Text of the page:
Thursday, December 24, 2009

Questions Without Answers: Guest Post by Josh Hanagarne

I'm very excited to have my very first guest post to be written by Josh Hanagarne! I have learned so much from my friend Josh, who is an inspiration and one of the very best writers on the Internet, and I have become addicted to his posts. After you read this one, you'll know why. Please visit his website when you get a chance. You'll be glad you did.

Questions Without Answers

By Josh Hanagarne, World’s Strongest Librarian

I have extreme Tourette’s Syndrome.  While it isn’t life-threatening in the slightest, it’s a huge hassle, it can be very painful, and I’ve let it take too much of my life away from me.  I was twenty years old when it began to get really bad.  Even though I was diagnosed early in 9th grade, I didn’t seek professional help until I was twenty.  And then, the question of “can anything be done for this?’ was forced on me.

I thought I knew everything, but unfortunately, it turned out that my working knowledge of advanced neurological abnormalities was pretty pitiful.  (Unbelievable, I know!)

So…what to do, what to do?  Of course, I went to the people with the answers: the specialists. 

Two Years Later

Things were worse than ever with my symptoms.  I had learned nothing that suggested that my condition could be treated.  However, I did make an observation (not come to a conclusion) that both fascinated and terrified me:

I had yet to meet a doctor, specialist, reflexologist, or any other sort of “ist” you can think of who actually seemed to enjoy their work.  This is, in many, many cases, unfair and na├»ve of me to say.  Maybe I was just dealt a bad hand of “ists,” but wow!  Not only did most of them seem bored, many of them actually seemed to hate their jobs.  Again, not saying they did, but this is how it seemed to a scared kid in his early twenties.

And so this group I came to think of as The Joyless Healers was born.

Exhibit A

I got botox injections in my vocal cords every five weeks for three years.  It made it so I couldn’t scream, which meant I could go out in public again.  Unfortunately, I couldn’t really talk anymore either, and I had to give up singing in my band.  When I got the shots, I was pretty scared. 

The doctor, an otorylary-something-or-other, applied some cream and wires to my head.  “This is kind of like that electroshock scene in One Flew Over The Cuckoo’s Nest,” I said, desperate to lighten the freaking grimness in that room.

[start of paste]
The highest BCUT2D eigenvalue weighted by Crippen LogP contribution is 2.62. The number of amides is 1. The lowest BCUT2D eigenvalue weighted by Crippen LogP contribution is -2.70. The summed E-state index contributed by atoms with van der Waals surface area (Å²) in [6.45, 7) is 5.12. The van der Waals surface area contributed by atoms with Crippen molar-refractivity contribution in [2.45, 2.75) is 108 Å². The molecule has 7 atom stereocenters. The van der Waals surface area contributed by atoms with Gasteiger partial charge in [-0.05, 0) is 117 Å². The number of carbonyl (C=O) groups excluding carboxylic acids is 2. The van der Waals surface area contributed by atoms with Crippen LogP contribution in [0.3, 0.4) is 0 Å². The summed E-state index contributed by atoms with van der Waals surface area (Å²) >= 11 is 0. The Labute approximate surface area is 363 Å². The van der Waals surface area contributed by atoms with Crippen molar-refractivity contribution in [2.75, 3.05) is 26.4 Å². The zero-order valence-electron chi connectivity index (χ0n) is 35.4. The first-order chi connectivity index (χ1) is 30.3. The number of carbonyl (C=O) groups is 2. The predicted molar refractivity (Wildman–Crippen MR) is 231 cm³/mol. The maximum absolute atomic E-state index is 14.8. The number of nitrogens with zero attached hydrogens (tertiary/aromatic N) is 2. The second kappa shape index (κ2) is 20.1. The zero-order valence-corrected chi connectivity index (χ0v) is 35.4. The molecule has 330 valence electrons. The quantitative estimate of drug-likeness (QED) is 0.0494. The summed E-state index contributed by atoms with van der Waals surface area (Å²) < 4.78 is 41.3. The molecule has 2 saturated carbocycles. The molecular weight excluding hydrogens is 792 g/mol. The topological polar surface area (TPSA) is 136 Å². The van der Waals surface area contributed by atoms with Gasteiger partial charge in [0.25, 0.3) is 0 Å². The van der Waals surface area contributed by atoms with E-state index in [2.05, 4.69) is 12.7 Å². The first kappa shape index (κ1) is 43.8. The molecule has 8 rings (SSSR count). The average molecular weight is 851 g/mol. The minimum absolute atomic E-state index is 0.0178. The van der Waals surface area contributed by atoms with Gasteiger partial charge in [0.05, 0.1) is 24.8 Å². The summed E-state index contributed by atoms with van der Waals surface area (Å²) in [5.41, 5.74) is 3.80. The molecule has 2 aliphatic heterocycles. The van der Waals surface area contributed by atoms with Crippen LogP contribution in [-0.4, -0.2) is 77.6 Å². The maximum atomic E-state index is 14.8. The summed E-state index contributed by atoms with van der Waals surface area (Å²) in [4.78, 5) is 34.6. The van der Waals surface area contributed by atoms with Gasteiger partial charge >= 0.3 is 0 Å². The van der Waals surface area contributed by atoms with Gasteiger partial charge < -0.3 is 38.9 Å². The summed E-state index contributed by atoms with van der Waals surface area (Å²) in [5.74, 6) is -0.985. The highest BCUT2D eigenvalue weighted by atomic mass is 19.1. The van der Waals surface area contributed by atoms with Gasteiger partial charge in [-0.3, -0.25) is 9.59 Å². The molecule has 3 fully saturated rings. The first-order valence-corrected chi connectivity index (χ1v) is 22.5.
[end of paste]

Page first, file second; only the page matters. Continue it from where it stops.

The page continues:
He leaned down over me and said, “I want to be very clear.  This is not electroshock therapy or anything like it.  You’re getting shots.”

Sorry, I thought as the needles came down.


Exhibit B

I had been waiting in a room in the neurology clinic for 90 minutes.  I had made my appointment a year earlier.  The doctor—I’ll call her Doctor Awesome—swept into the room and told me to stand up and touch my nose with each index finger.  “How’s everything been?” she said, flipping through my file.

“Bad,” I said.  “I’ve started hitting myself.”  She put me through a few more calisthenics and said, “Really?  You must have some self-loathing tendencies.”  

“No,” I said.  “They feel just like any other tics.  It’s just changing into something else.”

“Well, you probably need to see a therapist,” she said before writing a prescription.  “You can make another appointment with my receptionist.  People usually have to book me 18 months in advance.” 

Then she was gone and I sat there with a prescription in my hand, wondering why I had driven 200 miles to Salt Lake that morning.


Fast Forward

The years went on.  The pattern didn’t change much, and as I went, I no longer cared.  It gave me an excuse to treat myself.  I am a happy person, and I want other people to be happy as well. I want them to enjoy their jobs, families, recreational time, and so on.  While admittedly a very, very small sample, it was disturbing me to see so many well-paid, brilliant, academic people who were in the business of saving bodies, minds, and lives…and still not seeming to enjoy it much.

I have wondered many times if it was simply because I have a condition they cannot treat or prescribe accurately for.  Tourette’s is a reminder that some questions don’t have easy answers, no matter how much money someone makes or how smart they are. 

That is frustrating for me as someone with the disorder, but exhilarating as someone who is pathologically curious.  There are questions out there that I hope are never answered.  I’m all for mystery and intrigue, but I also want people to be happy and I expect good manners. 

And that, my friend, is my long-winded, rambling stab at writing a guest post for Beth, one of my greatest friends and inspirations. 

If you are reading this today, I hope you enjoy your life and relentlessly look for ways to enjoy it even more.    

Josh Hanagarne

Get Stronger, Get Smarter, Live Better…Every Day

About the Author: Josh Hanagarne is the twitchy giant behind World’s Strongest Librarian, a blog about living with Tourette’s Syndrome, kettlebells, book recommendations, buying pants when you’re 6’8”, old-time strongman training, and much more. Please subscribe to Josh’s RSS Updates to stay in touch.


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